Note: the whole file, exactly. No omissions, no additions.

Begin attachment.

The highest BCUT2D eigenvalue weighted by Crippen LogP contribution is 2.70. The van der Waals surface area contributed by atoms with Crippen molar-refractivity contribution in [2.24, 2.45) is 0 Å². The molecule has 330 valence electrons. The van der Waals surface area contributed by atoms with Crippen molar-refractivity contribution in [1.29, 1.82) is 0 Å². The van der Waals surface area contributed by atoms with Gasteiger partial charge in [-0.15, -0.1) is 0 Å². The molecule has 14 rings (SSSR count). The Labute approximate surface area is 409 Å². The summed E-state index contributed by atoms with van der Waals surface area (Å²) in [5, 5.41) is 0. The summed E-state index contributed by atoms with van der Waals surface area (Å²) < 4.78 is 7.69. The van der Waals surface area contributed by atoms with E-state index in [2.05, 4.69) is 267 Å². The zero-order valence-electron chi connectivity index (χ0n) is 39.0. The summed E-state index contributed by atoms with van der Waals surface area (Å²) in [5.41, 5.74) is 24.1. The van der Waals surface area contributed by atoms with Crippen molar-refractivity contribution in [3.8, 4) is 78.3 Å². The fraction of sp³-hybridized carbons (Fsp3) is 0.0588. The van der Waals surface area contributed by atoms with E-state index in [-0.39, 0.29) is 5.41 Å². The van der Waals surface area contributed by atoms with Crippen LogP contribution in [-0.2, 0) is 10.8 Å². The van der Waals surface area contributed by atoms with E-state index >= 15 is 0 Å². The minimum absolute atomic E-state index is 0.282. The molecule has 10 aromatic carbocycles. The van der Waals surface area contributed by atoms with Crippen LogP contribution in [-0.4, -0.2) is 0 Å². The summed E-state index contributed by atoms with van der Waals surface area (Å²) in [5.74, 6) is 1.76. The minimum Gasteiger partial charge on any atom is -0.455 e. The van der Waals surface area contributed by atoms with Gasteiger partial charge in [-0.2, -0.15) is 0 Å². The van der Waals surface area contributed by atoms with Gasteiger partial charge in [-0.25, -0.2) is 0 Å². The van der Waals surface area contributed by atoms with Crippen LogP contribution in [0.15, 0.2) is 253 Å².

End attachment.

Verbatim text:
The highest BCUT2D eigenvalue weighted by Crippen LogP contribution is 2.70. The van der Waals surface area contributed by atoms with Crippen molar-refractivity contribution in [2.24, 2.45) is 0 Å². The molecule has 330 valence electrons. The van der Waals surface area contributed by atoms with Crippen molar-refractivity contribution in [1.29, 1.82) is 0 Å². The van der Waals surface area contributed by atoms with Gasteiger partial charge in [-0.15, -0.1) is 0 Å². The molecule has 14 rings (SSSR count). The Labute approximate surface area is 409 Å². The summed E-state index contributed by atoms with van der Waals surface area (Å²) in [5, 5.41) is 0. The summed E-state index contributed by atoms with van der Waals surface area (Å²) < 4.78 is 7.69. The van der Waals surface area contributed by atoms with E-state index in [2.05, 4.69) is 267 Å². The zero-order valence-electron chi connectivity index (χ0n) is 39.0. The summed E-state index contributed by atoms with van der Waals surface area (Å²) in [5.41, 5.74) is 24.1. The van der Waals surface area contributed by atoms with Crippen molar-refractivity contribution in [3.8, 4) is 78.3 Å². The fraction of sp³-hybridized carbons (Fsp3) is 0.0588. The van der Waals surface area contributed by atoms with E-state index in [-0.39, 0.29) is 5.41 Å². The van der Waals surface area contributed by atoms with Crippen LogP contribution in [-0.2, 0) is 10.8 Å². The van der Waals surface area contributed by atoms with E-state index >= 15 is 0 Å². The minimum absolute atomic E-state index is 0.282. The molecule has 10 aromatic carbocycles. The van der Waals surface area contributed by atoms with Crippen LogP contribution in [-0.4, -0.2) is 0 Å². The summed E-state index contributed by atoms with van der Waals surface area (Å²) in [5.74, 6) is 1.76. The minimum Gasteiger partial charge on any atom is -0.455 e. The van der Waals surface area contributed by atoms with Gasteiger partial charge in [-0.2, -0.15) is 0 Å². The van der Waals surface area contributed by atoms with Gasteiger partial charge in [-0.25, -0.2) is 0 Å². The van der Waals surface area contributed by atoms with Crippen LogP contribution in [0.15, 0.2) is 253 Å².